You'll need to decide a rating scale to judge your criteria against, and an evaluation model to determine how you'll weight the criteria against each other.
Your rating scale tells the evaluation panel how to score criteria.
Use a 0-5 scale in most instances with the option of a 0-10 scale where you need more differentiation, eg:
|Excellent||Exceeds the requirement. Exceptional demonstration by the supplier of the relevant ability, understanding, experience, skills, resource and quality measures required to provide the services. Response identifies factors that will offer potential added value, with supporting evidence.||5|
|Good||Satisfies the requirement with minor additional benefits. Above average demonstration by the supplier of the relevant ability, understanding, experience, skills, resource and quality measures required to provide the services. Response identifies factors that will offer potential added value, with supporting evidence.||4|
|Acceptable||Satisfies the requirement. Demonstration by the supplier of the relevant ability, understanding, experience, skills, resource, and quality measures required to provide the services, with supporting evidence.||3|
|Minor Reservations||Satisfies the requirement with minor reservations. Some minor reservations of the supplier’s relevant ability, understanding, experience, skills, resource and quality measures required to provide the services, with little or no supporting evidence.||2|
|Serious Reservations||Satisfies the requirement with major reservations. Considerable reservations of the supplier’s relevant ability, understanding, experience, skills, resource and quality measures required to provide the goods / services, with little or no supporting evidence.||1|
|Unacceptable||Does not meet the requirement. Does not comply and/or insufficient information provided to demonstrate that the supplier has the ability, understanding, experience, skills, resource and quality measures required to provide the services, with little or no supporting evidence.||0|
There are other kinds of rating scales you can use – see the three options in the section on How to score each submission in the template below.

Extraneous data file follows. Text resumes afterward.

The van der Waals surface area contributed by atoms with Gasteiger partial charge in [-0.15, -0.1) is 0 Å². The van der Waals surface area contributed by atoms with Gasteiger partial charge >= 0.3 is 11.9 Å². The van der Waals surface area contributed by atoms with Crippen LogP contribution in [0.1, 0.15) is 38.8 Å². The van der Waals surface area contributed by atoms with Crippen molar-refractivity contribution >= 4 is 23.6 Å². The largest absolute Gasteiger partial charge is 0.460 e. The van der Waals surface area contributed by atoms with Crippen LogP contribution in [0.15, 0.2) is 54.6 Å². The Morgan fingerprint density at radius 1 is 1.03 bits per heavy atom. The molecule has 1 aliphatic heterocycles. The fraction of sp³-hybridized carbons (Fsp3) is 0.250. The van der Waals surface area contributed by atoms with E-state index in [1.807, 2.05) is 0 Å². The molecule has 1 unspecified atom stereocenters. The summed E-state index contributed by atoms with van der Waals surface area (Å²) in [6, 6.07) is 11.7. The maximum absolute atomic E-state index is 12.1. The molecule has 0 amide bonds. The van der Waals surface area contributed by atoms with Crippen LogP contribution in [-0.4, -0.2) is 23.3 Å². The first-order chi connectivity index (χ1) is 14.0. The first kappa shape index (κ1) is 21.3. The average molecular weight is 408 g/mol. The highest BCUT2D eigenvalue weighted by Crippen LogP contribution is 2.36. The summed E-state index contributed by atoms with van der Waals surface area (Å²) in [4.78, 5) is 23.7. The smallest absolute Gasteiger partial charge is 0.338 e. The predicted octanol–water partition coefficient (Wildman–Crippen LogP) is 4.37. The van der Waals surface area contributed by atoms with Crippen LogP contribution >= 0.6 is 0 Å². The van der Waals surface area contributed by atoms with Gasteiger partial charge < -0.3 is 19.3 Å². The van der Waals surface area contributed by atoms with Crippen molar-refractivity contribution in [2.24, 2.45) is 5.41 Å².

The evaluation model determines how you'll weight your evaluation criteria. There are five main ways to do this:
Use it when:
This method is not recommended for complex procurements as it doesn't consider the relative importance of the criteria or judge value for money.
Use it when:
This is the most common methodology used in public sector procurement.
(out of 10)
|Total weighted score (out of 10)||8|
Use it when:
You can treat price as one of your weighted criteria, or you can evaluate price separately.
If price is a weighted criterion it is important to carry out some level of sensitivity analysis to ensure that the level of weighting is appropriate. Consideration should also be given to the risk of unreasonable and unrealistically low-priced offers achieving the highest overall weighted score where it is clear that the goods/services cannot be delivered within the quoted price.
Price is often not included as a weighted criterion in the procurement of social services.
Where price is not a weighted criterion, price information is usually kept from the evaluation panel until after the evaluation on the merits and scoring is finalised. There are a few ways to evaluate price in this case.
Continue until a satisfactory agreement is negotiated. A supplier that has been rejected from the process should not be recalled for further negotiations.
|Short listed supplier||Total weighted score||Price|
A variation on the above method that is often used in the social sector is to select a supplier based on non-price criteria and then negotiate with them on price considering value for money, rather than other offers.
This method is purely mathematically based.
|Provider||Total weighted score||Price||Cost-effectiveness ratio|
|A||9||$100,000||1 : 1.1|
|B||9||$150,000||1 : 1.6|
|C||9||$200,000||1 : 2.2|
|D||5||$100,000||1 : 2.0|
This model involves deciding on the basis of extra value added.
The target price model is useful when the available budget is the main constraint, or when it's genuinely difficult to define the scope of the work in the specification of requirements – in this case, the agency is likely to receive a range of offers with prices that are hard to compare and might exceed the available budget.
One solution is to include the available budget (the ‘target price’) in the RFP as a guide for defining the scope of the services, and then invite suppliers to specify what they can do for that price.
The focus of the evaluation is then on the quality, quantity and outcomes of the services to be provided rather than price.
Use it when:
The Brooks’ Law model is useful where quality is the most important factor.
Use it when: